National Geographic : 1966 Jul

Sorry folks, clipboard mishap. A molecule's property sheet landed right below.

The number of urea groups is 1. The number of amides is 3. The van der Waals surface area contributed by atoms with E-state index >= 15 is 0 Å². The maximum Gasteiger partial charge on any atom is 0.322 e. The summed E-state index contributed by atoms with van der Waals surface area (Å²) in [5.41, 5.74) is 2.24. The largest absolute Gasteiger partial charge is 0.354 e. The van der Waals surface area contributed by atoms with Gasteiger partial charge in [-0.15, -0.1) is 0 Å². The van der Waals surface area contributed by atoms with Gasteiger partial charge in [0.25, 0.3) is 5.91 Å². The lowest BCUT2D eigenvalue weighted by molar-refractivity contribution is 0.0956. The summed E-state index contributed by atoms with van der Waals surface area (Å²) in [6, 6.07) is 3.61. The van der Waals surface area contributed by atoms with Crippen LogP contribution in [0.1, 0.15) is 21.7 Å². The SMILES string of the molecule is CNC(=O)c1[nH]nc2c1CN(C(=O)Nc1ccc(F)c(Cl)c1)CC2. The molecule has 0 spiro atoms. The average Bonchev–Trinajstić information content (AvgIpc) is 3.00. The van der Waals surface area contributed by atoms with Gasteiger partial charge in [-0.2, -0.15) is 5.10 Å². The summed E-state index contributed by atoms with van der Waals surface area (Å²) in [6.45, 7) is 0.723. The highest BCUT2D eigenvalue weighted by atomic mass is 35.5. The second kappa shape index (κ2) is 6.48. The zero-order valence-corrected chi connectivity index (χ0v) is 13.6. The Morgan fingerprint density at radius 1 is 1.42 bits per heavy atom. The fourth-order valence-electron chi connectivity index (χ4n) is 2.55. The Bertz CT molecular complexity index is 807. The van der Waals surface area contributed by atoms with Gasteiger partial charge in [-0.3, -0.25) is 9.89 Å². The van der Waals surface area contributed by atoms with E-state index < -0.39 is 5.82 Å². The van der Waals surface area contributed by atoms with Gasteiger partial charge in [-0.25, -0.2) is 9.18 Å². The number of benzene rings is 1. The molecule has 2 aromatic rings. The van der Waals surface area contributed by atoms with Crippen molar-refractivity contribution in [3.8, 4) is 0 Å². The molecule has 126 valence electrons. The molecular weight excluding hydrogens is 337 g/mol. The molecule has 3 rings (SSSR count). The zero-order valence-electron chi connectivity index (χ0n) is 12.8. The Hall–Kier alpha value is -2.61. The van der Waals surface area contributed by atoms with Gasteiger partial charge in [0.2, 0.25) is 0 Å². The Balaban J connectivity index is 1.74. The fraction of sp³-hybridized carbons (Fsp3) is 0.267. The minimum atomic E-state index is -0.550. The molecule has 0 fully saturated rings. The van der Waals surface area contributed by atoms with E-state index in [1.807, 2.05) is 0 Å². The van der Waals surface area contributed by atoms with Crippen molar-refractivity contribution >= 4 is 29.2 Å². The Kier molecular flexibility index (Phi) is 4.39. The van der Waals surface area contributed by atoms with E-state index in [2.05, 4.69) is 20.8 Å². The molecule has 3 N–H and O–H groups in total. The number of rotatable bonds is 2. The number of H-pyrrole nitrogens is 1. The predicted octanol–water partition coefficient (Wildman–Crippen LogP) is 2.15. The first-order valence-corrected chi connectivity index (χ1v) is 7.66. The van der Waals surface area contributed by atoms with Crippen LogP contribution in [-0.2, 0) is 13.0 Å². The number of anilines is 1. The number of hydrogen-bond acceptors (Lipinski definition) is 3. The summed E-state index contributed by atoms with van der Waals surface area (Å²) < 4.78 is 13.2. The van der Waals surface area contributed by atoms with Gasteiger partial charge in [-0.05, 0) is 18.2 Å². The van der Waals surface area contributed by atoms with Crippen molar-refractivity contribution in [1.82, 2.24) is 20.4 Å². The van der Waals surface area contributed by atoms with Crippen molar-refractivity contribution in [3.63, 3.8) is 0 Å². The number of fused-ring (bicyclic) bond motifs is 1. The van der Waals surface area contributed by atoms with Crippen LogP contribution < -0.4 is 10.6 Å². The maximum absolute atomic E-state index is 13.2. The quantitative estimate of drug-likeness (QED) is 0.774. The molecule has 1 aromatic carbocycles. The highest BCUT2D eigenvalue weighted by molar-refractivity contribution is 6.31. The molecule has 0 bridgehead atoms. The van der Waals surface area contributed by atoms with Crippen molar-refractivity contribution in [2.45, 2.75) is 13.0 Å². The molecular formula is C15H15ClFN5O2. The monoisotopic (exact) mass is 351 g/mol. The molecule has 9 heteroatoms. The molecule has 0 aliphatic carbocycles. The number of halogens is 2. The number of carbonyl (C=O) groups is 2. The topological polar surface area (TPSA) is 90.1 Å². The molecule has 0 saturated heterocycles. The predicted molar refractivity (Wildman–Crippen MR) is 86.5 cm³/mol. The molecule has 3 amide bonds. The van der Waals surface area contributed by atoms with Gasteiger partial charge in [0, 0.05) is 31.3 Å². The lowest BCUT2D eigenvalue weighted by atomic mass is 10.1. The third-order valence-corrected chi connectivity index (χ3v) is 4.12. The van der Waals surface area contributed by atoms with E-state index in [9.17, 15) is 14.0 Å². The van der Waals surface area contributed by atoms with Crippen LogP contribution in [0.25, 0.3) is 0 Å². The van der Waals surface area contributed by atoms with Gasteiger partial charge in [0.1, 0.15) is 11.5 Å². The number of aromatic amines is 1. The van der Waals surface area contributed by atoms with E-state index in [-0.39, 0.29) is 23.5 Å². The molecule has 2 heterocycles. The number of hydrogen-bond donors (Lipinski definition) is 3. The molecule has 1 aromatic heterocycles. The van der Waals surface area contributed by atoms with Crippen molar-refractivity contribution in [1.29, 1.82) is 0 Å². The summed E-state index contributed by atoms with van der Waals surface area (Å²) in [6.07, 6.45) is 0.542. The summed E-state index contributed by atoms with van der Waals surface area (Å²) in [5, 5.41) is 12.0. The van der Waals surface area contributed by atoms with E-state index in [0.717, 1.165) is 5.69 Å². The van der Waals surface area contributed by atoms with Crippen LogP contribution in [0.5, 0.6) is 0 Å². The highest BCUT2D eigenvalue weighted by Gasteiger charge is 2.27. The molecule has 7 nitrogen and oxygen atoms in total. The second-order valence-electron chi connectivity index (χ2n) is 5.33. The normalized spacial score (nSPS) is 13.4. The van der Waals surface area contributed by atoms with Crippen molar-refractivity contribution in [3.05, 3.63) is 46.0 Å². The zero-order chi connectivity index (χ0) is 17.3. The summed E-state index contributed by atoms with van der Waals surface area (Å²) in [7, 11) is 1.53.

-- 11111 river or scenic highway: It spreads visitors out and enhances the feeling of wilderness. We swam in the Current and drank from the cool springs that feed it. Pure water is one of our growing Nation's greatest needs. Clean national rivers-and you can be sure we will keep them clean-will be of tremen dous value in helping to fill that need. Eventually the Nation will have many more federally protected rivers such as the Current. Some of these will be recreational river parks, others "wild rivers" open only to canoeists. Whatever category it may be found to fit, the Suwannee of Georgia and Florida, immortalized by Stephen Foster, seems to me to be one of the most attractive water-park proposals. From the quiet beauty of a timeless river, I'd like to take you next to the newest of our urban-area parks, Jefferson National Expan sion Memorial in St. Louis, Missouri.* We have other parks in cities, of course: Statue of Liberty National Monument in New York, the monuments and memorials in Washing ton, D. C., and Independence National His torical Park in Philadelphia, to name a few. All have certain things in common: They are history parks, devoted to preserving and in terpreting important segments of the Ameri can story, and they lend beauty to the cities in which they are located. *See "St. Louis: New Spirit Soars in Mid-America's Proud Old City," by Robert Paul Jordan; and "So Long, St. Louis, We're Heading West," by William C. Everhart, NATIONAL GEOGRAPHIC, November, 1965. KUUa n UML bY 0 ANi HUNY siLWAnrR C) N.U.S. Golden passports to the future: Good-for a-year automobile passes to all the national parks and recreation areas, the tickets held by Editor Grosvenor will help finance to morrow's preserves, such as the Redwood National Park proposed to Congress by President Johnson (pages 62-4). A new concept to raise money for con servation, the $7 Federal Recreation Area Entrance Permit, bought by millions of Americans, will ensure a fund to preserve now-threatened wonders. This bargain can be obtained at entrances to federal recrea tion areas and at many Government and American Automobile Association offices. Map's outlined sector shows the home of the world's tallest tree, discovered by Na tional Geographic Society naturalist Paul A. Zahl; adjoining photographs reveal recent redwood logging nearby. If action on the proposed Redwood National Park is not taken soon by Congress, it will be too late. Conferring in Society headquarters: au thor Hartzog, left, Dr. Stanley A. Cain, right, a distinguished University of Michigan sci entist now serving as Assistant Secretary of the Interior for Fish, Wildlife, and Parks, and Dr. Edward C. Crafts, Director of the Bureau of Outdoor Recreation. Office walls reflect the Society's long-time interest in the Nation's heritage: The tallest tree soars sky ward, Old Faithful erupts, buffalo stream across a wintry Yellowstone; President and Mrs. Kennedy, at upper right, accept the Geographic-produced White House Guide book from Dr. Grosvenor; President John son, at center, dedicates the Society's new headquarters in 1964.